‘Patients and colleagues don’t expect doctors to be sick, you’re supposed to be well, you’re supposed to be the one that’s able to make things better.’
Emergency medicine specialty doctor, BMA equality advisory committee member and MS patient Clodagh Corrigan (pictured above) knows only too well the prejudice and discrimination disabled doctors and other healthcare professionals face in the NHS.
It was almost a decade ago when, as a recently qualified doctor and new mum, Dr Corrigan had returned to work following a course of treatment to begin her latest rotation, where she was more or less told by her new line manager to quit her career.
‘I was told that “you can’t be a doctor, a mummy and a patient” and that I should “reconsider” my career,’ explains Dr Corrigan.
‘I know I can bring a lot to the table [as a doctor], and just because my legs don’t work, doesn’t mean I can’t still do good for my patients and make a difference to somebody.’
Sadly, Dr Corrigan’s experiences as a doctor with a debilitating medical condition, which range from the unempathetic to the outright ignorant, are likely to be familiar to many disabled staff working in the health service.
Findings from the BMA’s 2020 Disability in the medical profession study reveal that, of the disabled doctors and medical students responding to the survey, 23 per cent say they do not share their status with their employers or schools.
Seventy-seven per cent meanwhile say they fear unfavourable treatment were they to decide to be open about their disabilities or health conditions.
While its provisions do not apply to all parts of the UK, the Equality Act 2010 states that disclosing a disability or medical condition to an employer is at the discretion of the individual.
Despite offering a degree of legal protection, many disabled medical professionals feel compelled to keep silent meaning many are left feeling increasingly isolated and invisible in the workplace.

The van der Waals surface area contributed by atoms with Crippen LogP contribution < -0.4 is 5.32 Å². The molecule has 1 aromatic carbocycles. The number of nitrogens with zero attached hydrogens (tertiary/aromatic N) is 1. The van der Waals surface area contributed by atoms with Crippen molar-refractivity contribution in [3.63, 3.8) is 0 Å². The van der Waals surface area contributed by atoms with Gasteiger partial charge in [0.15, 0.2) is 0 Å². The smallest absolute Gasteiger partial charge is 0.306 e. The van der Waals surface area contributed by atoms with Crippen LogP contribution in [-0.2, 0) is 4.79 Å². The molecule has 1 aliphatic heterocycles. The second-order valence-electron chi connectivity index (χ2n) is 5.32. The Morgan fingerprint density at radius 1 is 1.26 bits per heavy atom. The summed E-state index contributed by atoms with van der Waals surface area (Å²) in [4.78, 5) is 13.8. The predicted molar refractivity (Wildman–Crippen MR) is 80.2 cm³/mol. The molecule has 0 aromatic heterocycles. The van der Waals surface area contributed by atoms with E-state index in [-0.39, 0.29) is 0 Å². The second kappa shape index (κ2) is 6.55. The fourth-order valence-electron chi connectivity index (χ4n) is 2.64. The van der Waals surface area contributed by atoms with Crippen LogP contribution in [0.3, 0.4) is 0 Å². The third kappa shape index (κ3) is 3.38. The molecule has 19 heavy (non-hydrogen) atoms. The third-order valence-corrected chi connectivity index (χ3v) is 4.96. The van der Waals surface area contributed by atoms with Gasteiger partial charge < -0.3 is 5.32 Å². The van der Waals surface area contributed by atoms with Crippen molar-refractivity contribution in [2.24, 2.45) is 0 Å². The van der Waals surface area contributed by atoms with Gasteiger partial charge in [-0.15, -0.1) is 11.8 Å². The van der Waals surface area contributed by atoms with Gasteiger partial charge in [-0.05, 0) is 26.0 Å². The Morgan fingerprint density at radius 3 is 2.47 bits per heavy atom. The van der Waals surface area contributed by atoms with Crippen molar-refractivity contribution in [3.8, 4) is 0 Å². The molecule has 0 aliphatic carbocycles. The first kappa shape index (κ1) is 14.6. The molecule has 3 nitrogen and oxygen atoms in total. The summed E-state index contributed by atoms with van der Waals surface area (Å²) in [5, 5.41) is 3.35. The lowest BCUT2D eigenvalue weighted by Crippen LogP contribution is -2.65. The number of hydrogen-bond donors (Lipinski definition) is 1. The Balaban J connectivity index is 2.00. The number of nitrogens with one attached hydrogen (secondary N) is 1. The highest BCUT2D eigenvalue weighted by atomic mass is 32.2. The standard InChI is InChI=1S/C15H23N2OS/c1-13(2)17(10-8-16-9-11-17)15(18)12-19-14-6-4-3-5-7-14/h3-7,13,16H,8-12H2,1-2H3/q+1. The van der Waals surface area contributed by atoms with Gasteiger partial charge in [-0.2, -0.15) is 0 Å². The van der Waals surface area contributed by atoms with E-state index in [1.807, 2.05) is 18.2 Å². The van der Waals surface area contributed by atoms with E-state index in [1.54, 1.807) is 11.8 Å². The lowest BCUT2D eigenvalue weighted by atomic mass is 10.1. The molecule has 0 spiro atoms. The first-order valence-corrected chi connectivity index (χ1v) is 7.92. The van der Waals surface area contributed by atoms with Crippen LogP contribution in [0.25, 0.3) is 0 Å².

November sees the UK celebrate Disability History Month, with the BMA using the occasion to publish new guidance aimed at supporting disabled doctors and offering practical advice to employers, with the view of promoting more inclusive working environments in the NHS.
The guidance covers issues ranging from a manager’s responsibilities when a member of staff discloses a disability or health condition, to advising on how to create an environment in the workplace that normalises regular discussions about staff support needs.
Dr Corrigan says she hopes the guidance, along with the BMA’s existing commitment to widening support and ensuring workplace disability champions are mandated across all parts of the health service, will hopefully serve to broaden the conversation and raise awareness of the realities faced by disabled staff.
‘There certainly needs to be much more awareness that disabled medical students exist, disabled doctors exist, and they have a role,’ she says.
‘[By being more visible] we let patients know it is OK if your doctor, physio or nurse has a disability.’
Idura Hisham is a specialty trainee 1 in psychiatry who since childhood has dealt with a number of health conditions including Ehlers Danlos syndrome, Tourette’s syndrome, ADHD, OCD and generalised anxiety disorder.
Even before reaching medical school, Dr Hisham had to contend with multiple people’s attempts to discourage her from becoming a doctor on the grounds her conditions would make her unable to take on patient-facing roles.
‘I think in terms of my disabilities, and my experience navigating these it’s been really tough. Deciding who you reveal your disability to is difficult because you never know who you can trust and you can’t,’ says Dr Hisham.
‘I think a part of me believes that if they [managers and colleagues] can see that someone with ADHD and all these other disabilities can still do really well and still be competent at work, then maybe it will reduce the stigma of being a disabled medical professional.
‘Unfortunately, revealing your disability can sometimes end up being weaponised against you.’
While Dr Hisham found studying for her medical qualification challenging, she says her university was able to help her by providing reasonable adjustments and accommodations.
Upon entering the workplace, however, Dr Hisham had found it much harder to obtain such adjustments for her continuing studies that are mandatory for her career progression.
She says that, among the changes she wished to see was an increased visibility and access to learning disability advisers and, where possible, clinical supervisors with lived experience of disability or a long-term health condition.
Dr Hisham also believes there must be greater opportunities for doctors with disabilities to provide feedback to their employers about their experiences in the workplace.
‘When you enter the workplace all the support you receive in medical school in terms of adjusting to teaching or accommodations for teaching is gone,’ Dr Hisham says.
‘Learning disability advisers can be particularly helpful because while occupational health can help with work adjustments, they can’t really help with adjustments to learning.’